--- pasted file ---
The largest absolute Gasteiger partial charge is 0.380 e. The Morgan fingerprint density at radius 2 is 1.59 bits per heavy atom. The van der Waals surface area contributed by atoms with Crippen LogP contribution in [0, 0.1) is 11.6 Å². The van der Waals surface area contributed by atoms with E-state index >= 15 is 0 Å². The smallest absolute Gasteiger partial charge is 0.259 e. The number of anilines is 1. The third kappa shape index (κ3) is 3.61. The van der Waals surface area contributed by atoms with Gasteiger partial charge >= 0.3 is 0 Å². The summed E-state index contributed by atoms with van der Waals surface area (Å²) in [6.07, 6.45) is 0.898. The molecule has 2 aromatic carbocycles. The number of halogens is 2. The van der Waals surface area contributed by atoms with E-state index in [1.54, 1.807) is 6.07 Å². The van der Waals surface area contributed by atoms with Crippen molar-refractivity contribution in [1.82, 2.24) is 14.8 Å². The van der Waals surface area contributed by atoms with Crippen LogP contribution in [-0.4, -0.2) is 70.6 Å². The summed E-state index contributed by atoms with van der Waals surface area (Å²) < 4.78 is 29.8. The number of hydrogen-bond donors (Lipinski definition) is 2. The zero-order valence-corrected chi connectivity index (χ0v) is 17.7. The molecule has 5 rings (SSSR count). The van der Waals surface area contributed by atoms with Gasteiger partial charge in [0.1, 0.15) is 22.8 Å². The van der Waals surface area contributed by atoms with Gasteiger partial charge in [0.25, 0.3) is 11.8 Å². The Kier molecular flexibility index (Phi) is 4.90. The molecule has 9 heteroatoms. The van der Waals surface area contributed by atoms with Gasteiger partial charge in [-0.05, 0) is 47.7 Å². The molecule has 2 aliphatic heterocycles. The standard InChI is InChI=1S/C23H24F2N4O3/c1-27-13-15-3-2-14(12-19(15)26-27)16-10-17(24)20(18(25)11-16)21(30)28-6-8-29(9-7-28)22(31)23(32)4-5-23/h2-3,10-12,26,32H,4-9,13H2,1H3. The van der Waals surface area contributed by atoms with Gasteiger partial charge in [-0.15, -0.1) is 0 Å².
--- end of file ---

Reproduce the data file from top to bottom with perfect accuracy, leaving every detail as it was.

The largest absolute Gasteiger partial charge is 0.380 e. The Morgan fingerprint density at radius 2 is 1.59 bits per heavy atom. The van der Waals surface area contributed by atoms with Crippen LogP contribution in [0, 0.1) is 11.6 Å². The van der Waals surface area contributed by atoms with E-state index >= 15 is 0 Å². The smallest absolute Gasteiger partial charge is 0.259 e. The number of anilines is 1. The third kappa shape index (κ3) is 3.61. The van der Waals surface area contributed by atoms with Gasteiger partial charge >= 0.3 is 0 Å². The summed E-state index contributed by atoms with van der Waals surface area (Å²) in [6.07, 6.45) is 0.898. The molecule has 2 aromatic carbocycles. The number of halogens is 2. The van der Waals surface area contributed by atoms with E-state index in [1.54, 1.807) is 6.07 Å². The van der Waals surface area contributed by atoms with Crippen molar-refractivity contribution in [1.82, 2.24) is 14.8 Å². The van der Waals surface area contributed by atoms with Crippen LogP contribution in [-0.4, -0.2) is 70.6 Å². The summed E-state index contributed by atoms with van der Waals surface area (Å²) < 4.78 is 29.8. The number of hydrogen-bond donors (Lipinski definition) is 2. The zero-order valence-corrected chi connectivity index (χ0v) is 17.7. The molecule has 5 rings (SSSR count). The van der Waals surface area contributed by atoms with Gasteiger partial charge in [0.1, 0.15) is 22.8 Å². The van der Waals surface area contributed by atoms with Gasteiger partial charge in [0.25, 0.3) is 11.8 Å². The Kier molecular flexibility index (Phi) is 4.90. The molecule has 9 heteroatoms. The van der Waals surface area contributed by atoms with Gasteiger partial charge in [-0.05, 0) is 47.7 Å². The molecule has 2 aliphatic heterocycles. The standard InChI is InChI=1S/C23H24F2N4O3/c1-27-13-15-3-2-14(12-19(15)26-27)16-10-17(24)20(18(25)11-16)21(30)28-6-8-29(9-7-28)22(31)23(32)4-5-23/h2-3,10-12,26,32H,4-9,13H2,1H3. The van der Waals surface area contributed by atoms with Gasteiger partial charge in [-0.15, -0.1) is 0 Å².